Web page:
Heartburn and Dementia cont'd….
Researchers in Iran proposed years ago that PPIs cross the blood-brain barrier and reduce the acidity of microglial lysosomes by blocking their V-ATPase pumps, making them less able to break down fibrillar brain amyloid . Michael Heneka, German Cen- ter for Neurodegenerative Disease, Bonn, commented that there is no evidence to suggest treatment with PPIs makes microglial lysosomes less acidic in vivo. Nixon, who studies neuronal and glial lysosomes in AD, noted that PPIs enter the brain poorly even at high doses, and that they have much lower affinity for the micro- glial V-ATPase than they do for the gastric proton pump. Unpublished data from Nixon's lab suggests that even if a PPI got into the brain, cells there would compen- sate by upregulating V-ATPase expression. Frederick Maxfield, Weill Cornell Medical College, New York, agreed that PPIs are unlikely to reach sufficiently high concentra- tions in the brain to affect microglial lysosomes. However, he and Nixon said the po- tential link is worth investigating further. Even a small decrement in lysosomal func- tion could be meaningful if the lysosome is already compromised, Nixon said. Other mechanisms could explain the association with dementia. For one, Peter Scott, University of Michigan, Ann Arbor, proposed that since lansoprazole inhibits p-glycoprotein, which may help shuttle Aβ from the brain to the blood, amyloid might accumulate as a result (ott agreed that further clinical studies are warranted (see full comment on original article at AlzForum). —Gwyneth Dickey Zakaib This article originally appeared on Alzforum. Reprinted with permission. To view the original article please visit:

Researchers Pinpoint Brain Region as ‘Ground Zero' of
Alzheimer's Disease
By Beth Newcomb, University of Southern California A critical but vulnerable region in the brain appears to be the first place affected by late onset Alzheimer's disease and may be more important for maintaining cognitive function in later life than previously appreciated, according to a scien-tific literature. The locus coeruleus is a small, bluish part of the brainstem that releases norepineph- rine, the neurotransmitter responsible for regulating heart rate, attention, memory and cognition. Its cells, or neurons, send branch-like axons throughout much of the brain and help regulate blood vessel activ- ity. Its high interconnectedness may make it more susceptible to the effects of toxins and infections compared to other brain regions, lead author id. Mather, professor of gerontology at the USC Davis School of Gerontology, added that the locus coeruleus is the first brain region to show tau pathology — the slow- spreading tangles of protein that can later become telltale signs of Alzheimer's. Though not everyone will get the disease, autopsy results indicate that most people have some initial indications of tau pathology in the locus coeruleus by early adult-hood, she added. The norepinephrine released from the locus coeruleus may contribute to preventing Alzheimer's symptoms. Studies conducted with rats and mice have shown that nore-pinephrine helps protect neurons from factors that kill the cells and accelerate Alz- heimer's, such as inflammation and excessive stimulation from other neurotransmit-ters. Norepinephrine is released when someone is engaged in or mentally challenged by an activity, whether it's solving problems in the workplace, completing a word puzzle or playing a difficult piece of music. "Education and engaging careers produce late-life ‘cognitive reserve,' or effective brain performance, despite encroaching pathology," said Mather, who holds a joint appointment as professor of psychology at the USC Dornsife College of Letters, Arts and Sciences. "Activation of the locus coeruleus-norepinephrine system by novelty and mental challenge throughout one's life may contribute to cognitive reserve." "The Locus Coeruleus: Essential for Maintaining Cognitive Function and the Aging Brain" appears in Trends in Cognitive Sciences and was funded by the National Insti-tutes of Health grant RO1AG025340. The study was co-authored by Professor Emeri-tus Carolyn Harley of the Memorial University of Newfoundland.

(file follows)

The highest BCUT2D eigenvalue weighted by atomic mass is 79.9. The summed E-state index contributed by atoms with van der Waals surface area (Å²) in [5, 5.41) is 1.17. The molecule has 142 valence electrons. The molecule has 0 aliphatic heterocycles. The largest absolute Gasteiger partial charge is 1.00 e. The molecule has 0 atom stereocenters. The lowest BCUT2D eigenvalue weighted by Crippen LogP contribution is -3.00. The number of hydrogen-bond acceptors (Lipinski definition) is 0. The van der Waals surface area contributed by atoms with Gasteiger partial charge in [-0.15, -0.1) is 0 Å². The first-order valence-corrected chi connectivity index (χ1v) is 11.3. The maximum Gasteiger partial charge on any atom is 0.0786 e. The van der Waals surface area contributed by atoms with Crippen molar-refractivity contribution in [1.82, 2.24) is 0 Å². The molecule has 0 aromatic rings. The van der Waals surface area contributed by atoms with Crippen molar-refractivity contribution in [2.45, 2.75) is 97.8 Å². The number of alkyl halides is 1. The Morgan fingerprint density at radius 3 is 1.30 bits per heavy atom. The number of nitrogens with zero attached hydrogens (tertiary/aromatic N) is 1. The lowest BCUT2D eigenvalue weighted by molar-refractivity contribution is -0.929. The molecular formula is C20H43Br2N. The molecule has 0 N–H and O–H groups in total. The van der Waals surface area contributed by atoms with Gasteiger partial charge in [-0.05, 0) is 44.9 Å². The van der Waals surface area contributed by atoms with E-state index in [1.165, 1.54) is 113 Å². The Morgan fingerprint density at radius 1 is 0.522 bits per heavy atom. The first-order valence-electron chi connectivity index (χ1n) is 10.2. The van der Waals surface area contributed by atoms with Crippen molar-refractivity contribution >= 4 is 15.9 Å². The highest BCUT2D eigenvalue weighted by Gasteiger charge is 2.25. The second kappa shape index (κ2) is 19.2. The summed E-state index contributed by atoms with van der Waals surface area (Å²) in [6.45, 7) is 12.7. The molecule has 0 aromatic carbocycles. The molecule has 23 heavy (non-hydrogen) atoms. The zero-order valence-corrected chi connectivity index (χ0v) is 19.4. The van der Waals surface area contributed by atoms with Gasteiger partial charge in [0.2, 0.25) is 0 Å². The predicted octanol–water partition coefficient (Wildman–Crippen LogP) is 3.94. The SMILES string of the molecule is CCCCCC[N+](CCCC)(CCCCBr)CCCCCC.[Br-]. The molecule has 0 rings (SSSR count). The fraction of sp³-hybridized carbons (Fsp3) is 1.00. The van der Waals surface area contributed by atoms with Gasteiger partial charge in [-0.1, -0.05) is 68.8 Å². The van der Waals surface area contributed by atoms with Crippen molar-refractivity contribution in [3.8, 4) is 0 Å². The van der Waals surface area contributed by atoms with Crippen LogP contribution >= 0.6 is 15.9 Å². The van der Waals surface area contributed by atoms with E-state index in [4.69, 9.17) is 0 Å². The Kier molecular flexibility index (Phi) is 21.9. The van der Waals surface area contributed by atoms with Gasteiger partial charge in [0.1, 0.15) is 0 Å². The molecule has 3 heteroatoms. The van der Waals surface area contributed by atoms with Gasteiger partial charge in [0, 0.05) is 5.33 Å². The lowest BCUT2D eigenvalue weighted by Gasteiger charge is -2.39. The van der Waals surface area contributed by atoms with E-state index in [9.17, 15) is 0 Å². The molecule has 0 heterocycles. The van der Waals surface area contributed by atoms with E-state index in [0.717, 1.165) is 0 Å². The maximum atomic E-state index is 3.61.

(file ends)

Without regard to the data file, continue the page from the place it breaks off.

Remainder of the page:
UC Davis School of Nursing partners with statewide nursing